|These two look like they could tell some stories!|
Over the weekend, we went to the Appalachian Festival in Cincinnati, Ohio. I've been before and have always enjoyed it, in part because of my Appalachian heritage, but also because I studied Appalachian literature in college.
One of the festival events was Storytelling. Different storytellers came each hour and sat on the stage and told stories. It seems like a simple concept, right? In some ways, it is, which is why storytelling is such a predominant form of entertainment in rural Appalachian areas. But as a writer, I listened to the storyteller with a different ear, trying to discern what worked and what didn't as our storyteller took the stage.
As it turned out, our storyteller was not that good. We were bored after his second story, and some audience members left before he finished. I still took this as a learning opportunity and thought about what went wrong with his tales. His speaking style was nice, and he used plenty of inflection in his tales. It was the stories themselves that lost our attention.
The first story was okay. He told a tale of make-believe creatures that were rumored to be hidden underground in Ohio and Kentucky. That was a good selling point: he made it relevant to his audience. He also used a lot of sound effects, which gave us some imagery to imagine. And he used plenty of repetition, which is a crucial element to folk tales and tales for children. So the story was okay, but didn't actually make much sense. We were disappointed by the end because we couldn't decide what the moral of the story, or the meaning of these make-believe creatures were.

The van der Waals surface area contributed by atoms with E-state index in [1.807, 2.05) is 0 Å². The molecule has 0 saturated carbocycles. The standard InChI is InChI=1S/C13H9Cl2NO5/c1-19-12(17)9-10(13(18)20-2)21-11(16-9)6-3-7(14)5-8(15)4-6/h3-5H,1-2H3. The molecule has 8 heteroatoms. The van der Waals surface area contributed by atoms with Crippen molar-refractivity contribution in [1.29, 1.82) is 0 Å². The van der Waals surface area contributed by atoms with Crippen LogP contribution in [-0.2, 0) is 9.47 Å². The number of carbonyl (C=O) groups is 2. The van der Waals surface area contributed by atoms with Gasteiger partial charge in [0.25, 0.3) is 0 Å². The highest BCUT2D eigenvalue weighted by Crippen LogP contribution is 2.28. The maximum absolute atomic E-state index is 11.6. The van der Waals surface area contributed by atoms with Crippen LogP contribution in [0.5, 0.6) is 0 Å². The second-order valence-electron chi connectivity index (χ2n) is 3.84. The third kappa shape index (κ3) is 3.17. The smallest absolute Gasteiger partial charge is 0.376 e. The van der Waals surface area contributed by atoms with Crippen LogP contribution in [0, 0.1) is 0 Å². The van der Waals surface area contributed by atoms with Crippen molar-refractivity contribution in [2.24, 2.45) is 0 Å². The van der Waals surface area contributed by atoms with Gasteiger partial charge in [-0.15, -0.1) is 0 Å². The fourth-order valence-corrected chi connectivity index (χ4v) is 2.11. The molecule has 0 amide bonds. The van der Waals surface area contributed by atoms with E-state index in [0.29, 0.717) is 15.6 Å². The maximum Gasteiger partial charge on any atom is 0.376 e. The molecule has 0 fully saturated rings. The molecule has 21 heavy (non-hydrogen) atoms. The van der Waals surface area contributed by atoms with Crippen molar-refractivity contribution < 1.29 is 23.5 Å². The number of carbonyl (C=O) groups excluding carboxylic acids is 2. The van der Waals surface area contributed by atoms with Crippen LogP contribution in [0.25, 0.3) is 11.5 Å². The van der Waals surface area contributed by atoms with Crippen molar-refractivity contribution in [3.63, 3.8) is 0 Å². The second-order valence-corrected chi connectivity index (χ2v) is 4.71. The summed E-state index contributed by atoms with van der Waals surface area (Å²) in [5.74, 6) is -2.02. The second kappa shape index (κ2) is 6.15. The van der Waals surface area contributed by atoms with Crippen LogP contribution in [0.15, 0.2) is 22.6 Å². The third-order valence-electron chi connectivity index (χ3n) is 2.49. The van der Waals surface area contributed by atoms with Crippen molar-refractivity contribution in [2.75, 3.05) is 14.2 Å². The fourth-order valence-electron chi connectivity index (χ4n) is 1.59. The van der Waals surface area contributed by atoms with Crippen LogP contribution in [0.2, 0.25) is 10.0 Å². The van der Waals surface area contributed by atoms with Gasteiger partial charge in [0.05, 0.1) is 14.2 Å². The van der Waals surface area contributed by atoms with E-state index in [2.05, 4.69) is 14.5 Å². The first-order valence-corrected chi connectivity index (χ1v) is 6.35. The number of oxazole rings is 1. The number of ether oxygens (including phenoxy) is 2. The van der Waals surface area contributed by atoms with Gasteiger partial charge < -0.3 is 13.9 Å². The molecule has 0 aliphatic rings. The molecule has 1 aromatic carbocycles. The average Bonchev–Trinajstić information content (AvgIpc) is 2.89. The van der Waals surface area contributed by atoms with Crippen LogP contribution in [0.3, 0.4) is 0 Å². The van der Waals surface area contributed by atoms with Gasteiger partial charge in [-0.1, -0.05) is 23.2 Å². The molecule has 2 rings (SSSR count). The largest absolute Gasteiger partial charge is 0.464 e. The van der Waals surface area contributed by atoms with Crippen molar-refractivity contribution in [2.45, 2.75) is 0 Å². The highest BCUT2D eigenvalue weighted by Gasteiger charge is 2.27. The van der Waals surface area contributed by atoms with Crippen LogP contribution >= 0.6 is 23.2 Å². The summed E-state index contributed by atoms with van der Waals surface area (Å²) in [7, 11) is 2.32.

The second story was a "Jack" story and followed the structure of folk tales such as The Little Red Hen. Plenty of repetition. It wasn't that interesting, but it worked.
It was the third story that lost the audience. Unfortunately, the story didn't make any sense at all. The storyteller included lots of detail, which you might think would make it more interesting, but actually made it more distracting. Don't include specific details like a James Taylor concert, and describe the smell of the bathroom if those details don't lend anything to the story. We kept waiting for them to be relevant and they never were. They had no place in the story at all.
Instead, the story took on elements of a dream; and like the re-telling of many dreams, it didn't make sense. This tale was clearly lacking in structure. Any writer of short stories knows that every word in the story needs to be crucial to the story. This particular storyteller didn't keep that in mind. We went off on tangents that had nothing to do with anything, and he lost his audience.
The last story he told (and I think he made it his last because he'd lost most of his audience) was a typical legendary myth-- the kind of ghost story that children like to tell around campfires. These usually involve the number three. Three rounds of things happen before the climax. The structure of this kind of tale is almost a formula, and the storyteller stuck to the formula. His big mistake on this tale was setting it up as being scary. It wasn't, even though he promised that as a storyteller, he knew how to scare us if he wanted to scare us. He set up a premise and then fell flat. I find it akin to saying, "This is going to be the greatest story you've ever heard." No matter what you say after that, it won't be.
So, I wasn't all that entertained as I listened to the Appalachian storyteller (who also told us right off the bat that he wasn't Appalachian), but I did find his stories useful. It was a lesson in what not to do, and sometimes that's just as important as getting things right.